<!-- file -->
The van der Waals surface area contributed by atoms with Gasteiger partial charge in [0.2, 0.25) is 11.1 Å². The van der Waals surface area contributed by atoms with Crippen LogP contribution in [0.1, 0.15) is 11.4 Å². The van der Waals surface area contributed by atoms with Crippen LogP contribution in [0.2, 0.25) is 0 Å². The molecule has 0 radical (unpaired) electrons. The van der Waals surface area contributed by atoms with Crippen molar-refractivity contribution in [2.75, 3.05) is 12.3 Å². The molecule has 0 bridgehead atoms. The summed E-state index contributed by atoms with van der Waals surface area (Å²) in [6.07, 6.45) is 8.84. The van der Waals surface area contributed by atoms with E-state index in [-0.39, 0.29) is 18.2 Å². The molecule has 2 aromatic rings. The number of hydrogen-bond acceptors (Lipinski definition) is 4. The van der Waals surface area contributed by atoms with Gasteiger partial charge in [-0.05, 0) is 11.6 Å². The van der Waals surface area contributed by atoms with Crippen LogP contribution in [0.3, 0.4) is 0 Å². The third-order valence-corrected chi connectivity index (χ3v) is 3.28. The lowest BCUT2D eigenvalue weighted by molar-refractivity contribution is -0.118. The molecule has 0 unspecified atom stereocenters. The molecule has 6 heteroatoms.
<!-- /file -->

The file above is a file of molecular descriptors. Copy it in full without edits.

The van der Waals surface area contributed by atoms with Gasteiger partial charge in [0.2, 0.25) is 11.1 Å². The van der Waals surface area contributed by atoms with Crippen LogP contribution in [0.1, 0.15) is 11.4 Å². The van der Waals surface area contributed by atoms with Crippen LogP contribution in [0.2, 0.25) is 0 Å². The molecule has 0 radical (unpaired) electrons. The van der Waals surface area contributed by atoms with Crippen molar-refractivity contribution in [2.75, 3.05) is 12.3 Å². The molecule has 0 bridgehead atoms. The summed E-state index contributed by atoms with van der Waals surface area (Å²) in [6.07, 6.45) is 8.84. The van der Waals surface area contributed by atoms with E-state index in [-0.39, 0.29) is 18.2 Å². The molecule has 2 aromatic rings. The number of hydrogen-bond acceptors (Lipinski definition) is 4. The van der Waals surface area contributed by atoms with Gasteiger partial charge in [-0.05, 0) is 11.6 Å². The van der Waals surface area contributed by atoms with Crippen LogP contribution in [0.3, 0.4) is 0 Å². The third-order valence-corrected chi connectivity index (χ3v) is 3.28. The lowest BCUT2D eigenvalue weighted by molar-refractivity contribution is -0.118. The molecule has 0 unspecified atom stereocenters. The molecule has 6 heteroatoms.